Divine Dining: Steak for one — with sweet potato and green beans

Mar. 06, 2013 @ 05:00 AM

There is a sacred union, a perfect pairing, that most agree is a match made in heaven, leaving Romeo and Juliet and William and Kate in the dust. That pairing is, of course, steak and potatoes. Humanity has long since marveled at the wonder of a juicy, well-seasoned steak meeting a creamy, buttery potato. Some would say that a romance like this simply cannot be improved upon.

As you might expect, I disagree. When you take a petite filet mignon and season it well with sea salt and fresh cracked black pepper and then cook it in your grandmother’s old cast iron skillet until a spicy crust encases buttery steak, you’re nearing perfection.

Being a Texan, it is generally assumed that all good steaks must be cooked on a mesquite grill. However, when it’s a bit chilly outside or you’re too tired after a long work day to fire up the grill, a beloved cast iron skillet works wonderfully.

Next comes that steak’s soul mate: the potato. A healthy sweet potato, baked to creamy, fluffy delight is the perfect choice. Add fresh green beans, roasted with garlic and olive oil until caramelized and dressed with a touch of fresh lemon juice, and you have a meal worthy of a special occasion, but simple enough to make any old Wednesday night worth remembering. 

You’ll notice that this recipe is written for just one serving. So often, recipes assume you have a crowd at dinnertime. Sometimes, it’s just you and your dog. I’ve often heard single women, especially later in years, say they don’t really cook any more, because they have no one to cook for.

I’ll let you in on a little secret: you are worth cooking for. You deserve a great meal, and you are worth the effort. Okay, sermon over. Whether you’re happily single or your other half is away, take an evening to celebrate you through the charming union of steak and potatoes.

Steak for One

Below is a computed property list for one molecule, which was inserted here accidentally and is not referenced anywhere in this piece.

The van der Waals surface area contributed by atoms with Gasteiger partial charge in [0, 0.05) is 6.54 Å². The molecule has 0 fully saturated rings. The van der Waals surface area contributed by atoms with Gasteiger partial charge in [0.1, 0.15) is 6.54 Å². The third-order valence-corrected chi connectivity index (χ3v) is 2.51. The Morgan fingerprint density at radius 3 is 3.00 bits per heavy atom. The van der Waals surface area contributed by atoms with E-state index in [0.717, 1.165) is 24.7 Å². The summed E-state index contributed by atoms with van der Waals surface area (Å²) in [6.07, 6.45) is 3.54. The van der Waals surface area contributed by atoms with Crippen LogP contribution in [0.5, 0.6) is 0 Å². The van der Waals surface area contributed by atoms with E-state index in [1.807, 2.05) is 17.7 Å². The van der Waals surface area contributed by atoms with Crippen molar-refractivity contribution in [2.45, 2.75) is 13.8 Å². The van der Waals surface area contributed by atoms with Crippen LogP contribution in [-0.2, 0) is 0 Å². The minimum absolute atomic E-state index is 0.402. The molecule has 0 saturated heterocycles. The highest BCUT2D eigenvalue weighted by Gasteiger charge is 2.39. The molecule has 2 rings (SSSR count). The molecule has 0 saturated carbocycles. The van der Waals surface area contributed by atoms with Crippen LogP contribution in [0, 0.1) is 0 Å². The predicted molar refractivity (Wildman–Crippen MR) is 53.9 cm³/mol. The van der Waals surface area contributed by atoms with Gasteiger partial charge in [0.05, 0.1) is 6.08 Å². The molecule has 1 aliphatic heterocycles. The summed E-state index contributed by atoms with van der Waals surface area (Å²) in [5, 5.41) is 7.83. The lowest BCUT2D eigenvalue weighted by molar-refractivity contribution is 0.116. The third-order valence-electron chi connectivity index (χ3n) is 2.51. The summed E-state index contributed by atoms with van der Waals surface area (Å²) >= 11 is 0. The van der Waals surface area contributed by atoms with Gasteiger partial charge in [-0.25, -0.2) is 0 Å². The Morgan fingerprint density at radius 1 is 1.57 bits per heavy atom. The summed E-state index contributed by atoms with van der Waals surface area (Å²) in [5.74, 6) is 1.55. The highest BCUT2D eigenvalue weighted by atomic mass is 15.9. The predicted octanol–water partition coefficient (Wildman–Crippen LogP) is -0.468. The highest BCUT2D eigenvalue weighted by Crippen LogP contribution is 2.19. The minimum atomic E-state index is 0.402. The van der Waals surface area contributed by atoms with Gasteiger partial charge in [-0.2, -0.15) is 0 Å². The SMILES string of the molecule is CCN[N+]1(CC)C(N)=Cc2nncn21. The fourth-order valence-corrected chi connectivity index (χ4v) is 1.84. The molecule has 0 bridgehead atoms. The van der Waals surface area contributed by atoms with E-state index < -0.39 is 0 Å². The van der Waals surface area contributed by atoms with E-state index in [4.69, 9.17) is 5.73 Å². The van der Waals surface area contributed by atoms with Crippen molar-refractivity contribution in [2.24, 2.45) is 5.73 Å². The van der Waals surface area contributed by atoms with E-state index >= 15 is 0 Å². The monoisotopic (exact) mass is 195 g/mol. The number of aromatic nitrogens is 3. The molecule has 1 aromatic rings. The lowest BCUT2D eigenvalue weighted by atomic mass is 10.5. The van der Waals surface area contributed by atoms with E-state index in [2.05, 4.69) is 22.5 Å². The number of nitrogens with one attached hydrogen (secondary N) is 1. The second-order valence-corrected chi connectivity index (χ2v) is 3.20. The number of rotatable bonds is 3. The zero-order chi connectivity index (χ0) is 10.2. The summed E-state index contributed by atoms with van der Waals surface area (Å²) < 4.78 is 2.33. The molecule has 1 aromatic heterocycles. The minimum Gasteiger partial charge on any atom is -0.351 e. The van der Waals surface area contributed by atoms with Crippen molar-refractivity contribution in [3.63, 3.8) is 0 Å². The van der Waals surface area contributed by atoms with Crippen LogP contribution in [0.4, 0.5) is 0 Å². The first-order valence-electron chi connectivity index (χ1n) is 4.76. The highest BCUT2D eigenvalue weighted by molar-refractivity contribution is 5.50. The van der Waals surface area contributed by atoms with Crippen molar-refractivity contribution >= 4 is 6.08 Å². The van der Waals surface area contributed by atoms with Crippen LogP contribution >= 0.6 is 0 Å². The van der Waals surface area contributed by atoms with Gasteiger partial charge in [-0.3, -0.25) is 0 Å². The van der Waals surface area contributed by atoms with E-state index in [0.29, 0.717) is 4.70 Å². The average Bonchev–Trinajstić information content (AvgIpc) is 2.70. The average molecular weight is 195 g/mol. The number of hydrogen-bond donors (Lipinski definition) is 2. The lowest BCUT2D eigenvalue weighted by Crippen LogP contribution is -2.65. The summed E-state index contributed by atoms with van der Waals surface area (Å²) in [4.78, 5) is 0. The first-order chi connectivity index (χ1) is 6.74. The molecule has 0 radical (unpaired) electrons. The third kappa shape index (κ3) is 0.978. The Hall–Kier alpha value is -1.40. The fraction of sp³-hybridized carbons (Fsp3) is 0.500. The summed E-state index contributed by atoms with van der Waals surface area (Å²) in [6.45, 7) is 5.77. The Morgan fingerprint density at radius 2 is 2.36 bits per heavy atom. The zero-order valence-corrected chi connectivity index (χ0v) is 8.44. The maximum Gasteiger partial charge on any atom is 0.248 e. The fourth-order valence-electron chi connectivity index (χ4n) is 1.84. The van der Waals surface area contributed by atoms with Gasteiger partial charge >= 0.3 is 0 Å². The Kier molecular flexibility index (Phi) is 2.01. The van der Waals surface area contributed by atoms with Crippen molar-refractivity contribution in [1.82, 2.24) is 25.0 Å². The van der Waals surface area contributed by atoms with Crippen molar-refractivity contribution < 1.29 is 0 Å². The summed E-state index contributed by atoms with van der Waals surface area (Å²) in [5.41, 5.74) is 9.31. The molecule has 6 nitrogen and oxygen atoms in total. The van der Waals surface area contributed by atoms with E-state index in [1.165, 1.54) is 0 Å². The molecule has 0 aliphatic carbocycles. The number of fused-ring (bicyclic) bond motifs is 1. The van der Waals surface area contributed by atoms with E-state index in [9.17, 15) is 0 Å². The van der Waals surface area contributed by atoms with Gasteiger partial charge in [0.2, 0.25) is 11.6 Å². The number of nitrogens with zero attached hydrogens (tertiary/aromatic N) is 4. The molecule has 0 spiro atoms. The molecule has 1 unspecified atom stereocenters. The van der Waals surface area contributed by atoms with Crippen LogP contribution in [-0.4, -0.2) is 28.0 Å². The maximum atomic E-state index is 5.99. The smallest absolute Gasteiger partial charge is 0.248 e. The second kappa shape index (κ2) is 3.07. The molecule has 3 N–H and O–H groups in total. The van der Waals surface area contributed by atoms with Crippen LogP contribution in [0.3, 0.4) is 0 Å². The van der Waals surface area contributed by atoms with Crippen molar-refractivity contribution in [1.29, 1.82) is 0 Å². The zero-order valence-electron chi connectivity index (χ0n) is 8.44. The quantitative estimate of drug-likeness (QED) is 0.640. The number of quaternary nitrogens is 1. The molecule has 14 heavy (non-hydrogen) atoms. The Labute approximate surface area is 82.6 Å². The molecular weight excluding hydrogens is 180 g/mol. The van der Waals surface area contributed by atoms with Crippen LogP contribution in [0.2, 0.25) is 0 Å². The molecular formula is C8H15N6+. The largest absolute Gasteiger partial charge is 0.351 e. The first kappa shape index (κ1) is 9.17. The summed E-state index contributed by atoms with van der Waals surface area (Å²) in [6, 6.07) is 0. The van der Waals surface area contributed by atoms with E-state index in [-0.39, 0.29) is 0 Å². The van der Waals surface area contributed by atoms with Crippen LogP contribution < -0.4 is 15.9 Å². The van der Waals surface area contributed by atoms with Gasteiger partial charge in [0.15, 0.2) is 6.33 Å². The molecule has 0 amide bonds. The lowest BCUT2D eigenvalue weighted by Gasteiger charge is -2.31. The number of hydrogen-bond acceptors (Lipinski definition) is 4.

For the steak:

6 oz. filet mignon

1 t. sea salt

1 t. fresh cracked black pepper

1 T vegetable oil

  For the baked potato:

1 sweet potato, washed and wrapped well in foil

1/2 t. sea salt

1/2 t. fresh cracked black pepper

2 T butter (the real stuff)

  For the green beans:

1/3 lb. fresh green beans, ends snapped off

2 cloves garlic, crushed

1/2 t. sea salt

1/2 t. fresh cracked black pepper

1 T extra-virgin olive oil

1 T freshly squeezed lemon juice

Preheat your oven to 400 degrees. Place foil-wrapped potato on a baking sheet and bake, until tender, about 1 hour. Toss green beans and garlic with olive oil, salt and pepper and roast in the same oven for the last 20 minutes of cooking.

While the potato is baking, bring your steak out of the fridge so it can come to room temperature. Remove baked potato and green beans. Toss green beans in lemon juice and cover to keep warm (you might need to warm them up again just before serving). Turn oven up to 500 degrees and place a small cast iron skillet in the oven until it reaches that temperature. Meanwhile, pat the filet dry with a paper towel (so you get nice caramelization on it) and season with the salt and pepper on both sides, pressing gently into the meat. Many use store bought steak seasonings, but those things are full of preservatives, y’all, and I assure you that when a steak is properly seasoned with salt and pepper, it needs no other seasoning. Remove skillet from oven (carefully — it’s nearly molten at this point!) and place on stovetop set to high heat. Add vegetable oil and rotate the skillet to get an even coating. You use this oil instead of olive oil or butter because it does not smoke as easily as olive oil or burn as quickly as butter. Sear steak for one minute on each side, and then rotate on its edge to sear the sides as well. The coarse salt and pepper form a perfect crust, sealing in all the flavor. Place back in the 500 degree oven and bake for 3 minutes, then flip and bake for an additional 3 minutes. This is for a medium-rare steak. If you prefer medium, bake for an additional minute on each side. For medium-well, add another minute per side and so on. I really recommend that you do not cook this steak to well-done. Remove steak from skillet and rest on a cutting board for 5-10 minutes, so that the juices can redistribute and not run out when you cut it. The biggest mistake people often make is cutting their steak too soon, thus having all the moisture leave it. Split sweet potato and add butter, salt and pepper. Serve steak with its beloved potato companion and the roasted garlic-lemon green beans.

Share your beloved recipes with me at heraldfood@gmail.com.

The Rev. Whitney Wilkinson is pastor of Cameron Presbyterian Church.